DOs and DON’Ts for Modern Resumes
By Sally Smithwick, Managing Editor
If you are applying for a job, your first challenge may well be getting your resume past robots and into the hands of a human. Data suggests that about 75% of resumes don’t beat the algorithms that filter through applicants. Here is a quick checklist of “do’s and don’ts” to run through as you build your resume. Some simple adjustments can greatly increase your chances of getting that interview with HR.
The first thing you need to understand is that, according to Jobscan, 95% of all Fortune 500 companies and even many small companies, use Applicant Tracking Systems (ATS), a type of software that scans and ranks resumes. With that in mind, these tips are all about getting through those filters and optimizing your content:
DO use the correct file type. Did you know that an approximate 43% of resumes are submitted in an incompatible file type? Microsoft Word documents are considered the most common file type, but make sure to look for specific instructions when you are uploading your document. If the file type is not specified, it’s best to go with Microsoft Word as the text is universally read among ATS programs. And some job experts say even when a PDF is requested that also submitting a DOCX file is a good idea just in case.
DON’T use images, photos, logos, charts, or color. Although creative use of graphics may be eye-catching to a human, some ATS software is not built to read images or less common fonts, symbols or even things like arrows used for bullet points. There are newer systems that can read these features and render correctly, but you are risking your resume file appearing corrupt or translated into garbled text.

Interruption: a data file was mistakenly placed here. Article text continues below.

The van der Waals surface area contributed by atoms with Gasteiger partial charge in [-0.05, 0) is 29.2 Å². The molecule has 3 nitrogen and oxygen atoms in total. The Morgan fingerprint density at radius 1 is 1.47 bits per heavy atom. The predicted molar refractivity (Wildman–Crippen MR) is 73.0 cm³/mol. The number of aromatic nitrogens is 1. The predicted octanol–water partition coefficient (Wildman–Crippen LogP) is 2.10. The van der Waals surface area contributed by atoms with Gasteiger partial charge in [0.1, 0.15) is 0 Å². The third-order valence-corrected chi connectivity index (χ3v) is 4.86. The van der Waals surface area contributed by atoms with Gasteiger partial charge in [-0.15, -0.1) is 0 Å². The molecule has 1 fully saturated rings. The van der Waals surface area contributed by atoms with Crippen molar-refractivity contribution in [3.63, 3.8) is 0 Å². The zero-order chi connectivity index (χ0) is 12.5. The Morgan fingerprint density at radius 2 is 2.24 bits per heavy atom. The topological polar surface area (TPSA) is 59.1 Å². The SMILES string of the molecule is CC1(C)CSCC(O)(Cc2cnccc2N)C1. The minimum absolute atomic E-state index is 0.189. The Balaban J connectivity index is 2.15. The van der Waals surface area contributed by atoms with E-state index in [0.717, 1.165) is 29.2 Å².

DO keep titles simple and optimize keywords. ATS software is trained to read common resume language such as Professional Summary, Work History, Education, Skills, etc. Getting creative with this language may very well kick your resume out of the system. In fact, some recruiters even recommend using keyword optimization as you build your resume. You can copy the job description into a word cloud and use the words that pop out the most in your resume.
DON’T send headshots. Some employers will find this distasteful, but most importantly you don’t want to invite any unconscious bias into play by providing your photo.
DO emphasize hard skills more than soft skills. Soft skills are abilities or traits that make you a good worker like organization, creativity, team player, and adaptability. These skills are great to include but can’t be measured. Hard skills are skills you acquired from job experience, education, or technical training. Examples include language skills, social media management, live steam and video experience, people management, development of nutrition programs and promotions, etc. Employers seem to want to see a mix of these, but if you are heavy on soft skills, your resume may sound too generic and difficult to measure.
DON’T include hobbies or interest irrelevant to the position. When it comes to reading resumes, employers are normally not interested in what you do in your personal time, so resist the urge to include these. However, if one of your interests is cooking or gardening and you are applying to work in the retail food space, these hobbies could add to your resume.
DO make sure your email address is modern. These days, employers are attracted to tech-savvy applicants, so Gmail and Outlook addresses have a better chance of supporting your application. Hotmail, AOL, and Yahoo are all examples of email addresses that are outdated.
DON’T write your resume in third person. The best approach is to come from a first-person point of view without using personal pronouns such as I, me, or we.